Q: Hi, Edith. In a recent column, someone asked about escrow. You educated them, but it made me think particularly about mortgages being sold.
I bought my house in 2014. My lender is in a different state. I handle my taxes and pay my own homeowners insurance. I send extra money in with my mortgage payment each month. It amounts to one extra payment a year, and I write each extra payment on a separate check that clearly indicates it is as an additional payment on the principal.
My question is, how do I know whether my mortgage holder will sell my mortgage? If it does, won’t I be back to square one in regard to paying off my mortgage early?
Is there any way to prevent my mortgage from being sold, especially if the interest rates are rising?
Perhaps the mortgage holder wants to free up cash to take on another mortgage at a higher interest rate.
A: The mortgage document you signed probably says that the lender has the right to sell your debt. Dig it out and take a look. Not to worry, though. If that were to happen, all your original terms and provisions would remain exactly as they are, and the remaining debt should reflect your extra prepayments.
Of course, that mortgage is a big part of your financial picture. But to the lender, it’s just an asset, and a little one at that. Mortgages are gathered into packages and sold all the time, often because — as you suggest — the lender wants to free up cash for additional investments. Because you are handling your own property tax and insurance bills and making extra principal payments, your loan is a bit unusual. It might not fit into a package of similar mortgages. But if it were to be sold, you should be notified by both your present lender and the new one within 15 days of the sale.
At that point, you’d want to double-check the next mortgage statement you receive to make sure it’s accurate. That’s particularly important because of those extra principal payments. The notifications would include information about where to contact the lenders if there were a question. In the case of a mix-up, you’d have a two-month period to straighten things out without paying any late fees or reporting to credit agencies.
Likes empty houses
Q: I agree with your reader L.B.T. about staging homes. I’ve been shopping for a house for the last year. I’ve seen houses with the sellers’ furnishings; I’ve seen empty houses; and I’ve seen staged ones.
My preference is seeing an empty house. It allows me to envision my own furniture in there and where I would possibly place it. I can see all the electrical and cable outlets and all the walls and floors, which allows me to make sure they’re all in good shape. I can see the basement walls and floors to be sure there are no big cracks or other problems. And I get to see the house itself, not the furniture and accessories I won’t purchase and therefore have no reason to see.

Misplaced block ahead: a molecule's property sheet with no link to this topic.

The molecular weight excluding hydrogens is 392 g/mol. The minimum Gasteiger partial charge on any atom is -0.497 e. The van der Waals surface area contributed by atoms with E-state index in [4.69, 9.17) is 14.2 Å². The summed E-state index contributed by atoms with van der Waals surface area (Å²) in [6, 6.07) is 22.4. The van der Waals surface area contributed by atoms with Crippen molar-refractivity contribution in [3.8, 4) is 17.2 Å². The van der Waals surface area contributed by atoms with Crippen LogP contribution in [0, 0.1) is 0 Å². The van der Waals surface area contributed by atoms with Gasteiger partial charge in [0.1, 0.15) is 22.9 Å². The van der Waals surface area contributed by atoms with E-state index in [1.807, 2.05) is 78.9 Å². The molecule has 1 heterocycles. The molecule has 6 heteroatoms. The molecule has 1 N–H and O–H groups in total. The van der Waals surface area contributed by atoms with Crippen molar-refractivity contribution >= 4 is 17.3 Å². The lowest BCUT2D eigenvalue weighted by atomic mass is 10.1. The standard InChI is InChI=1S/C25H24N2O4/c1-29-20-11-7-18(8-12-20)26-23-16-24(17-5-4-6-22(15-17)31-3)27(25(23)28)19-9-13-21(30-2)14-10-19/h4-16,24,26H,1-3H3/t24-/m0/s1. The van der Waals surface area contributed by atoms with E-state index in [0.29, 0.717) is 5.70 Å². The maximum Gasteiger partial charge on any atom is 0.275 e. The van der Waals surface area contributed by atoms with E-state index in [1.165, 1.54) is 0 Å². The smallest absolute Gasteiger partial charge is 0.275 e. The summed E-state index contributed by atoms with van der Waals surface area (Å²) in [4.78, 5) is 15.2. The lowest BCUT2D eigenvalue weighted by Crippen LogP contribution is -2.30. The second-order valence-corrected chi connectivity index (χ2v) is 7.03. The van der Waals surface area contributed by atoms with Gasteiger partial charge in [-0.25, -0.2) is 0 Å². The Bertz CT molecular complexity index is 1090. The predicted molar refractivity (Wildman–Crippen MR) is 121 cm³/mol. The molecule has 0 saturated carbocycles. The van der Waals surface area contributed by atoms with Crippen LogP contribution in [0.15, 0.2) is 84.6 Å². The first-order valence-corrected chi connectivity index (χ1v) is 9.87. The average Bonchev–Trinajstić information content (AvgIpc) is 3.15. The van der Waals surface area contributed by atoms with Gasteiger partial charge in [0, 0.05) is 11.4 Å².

I feel that staging is a bit of advertising by the furniture stores and professional stagers. I’m sure if a prospective buyer were to ask if they could buy an item, they would be told yes immediately or told where they could purchase the exact piece. Give me an empty house every time!
— M.K.B., askedith.com
A: Thanks for sharing your experience.
Notice to tenant
Q: I have a tenant on a month-to-month lease. I thought New York State requires that the tenant to give the landlord one month’s notice and that the notice must be given during the month before the last month. For example, if tenants want to vacate the apartment at the end of December, they must give notice before the end of November. Could they give notice on Dec. 7 to vacate on Jan. 7? Where can I find the legal information on this?
A: You can find the legal information — or at least this answer — in my textbook for New York real estate licensees. I wrote:
“To end a month-to-month tenancy, New York State requires one month’s written notice; New York City requires 30 days’ notice. Notice must be given at least one day before a date on which rent is due.” So your November/December example is correct.
Similar regulations apply in most states, but not all. In some states, less notice is required — two weeks’, for instance. Some jurisdictions, on the other hand, allow notice to be given on any day of the month and then allow the tenant to remain until a date when the rent would be due.
Different requirements can be binding if they’re written into leases. Typically, though, month-to-month tenants don’t have written leases anyhow.
Contact Edith Lank at www.askedith.com, at firstname.lastname@example.org or at 240 Hemingway Drive, Rochester, NY 14620.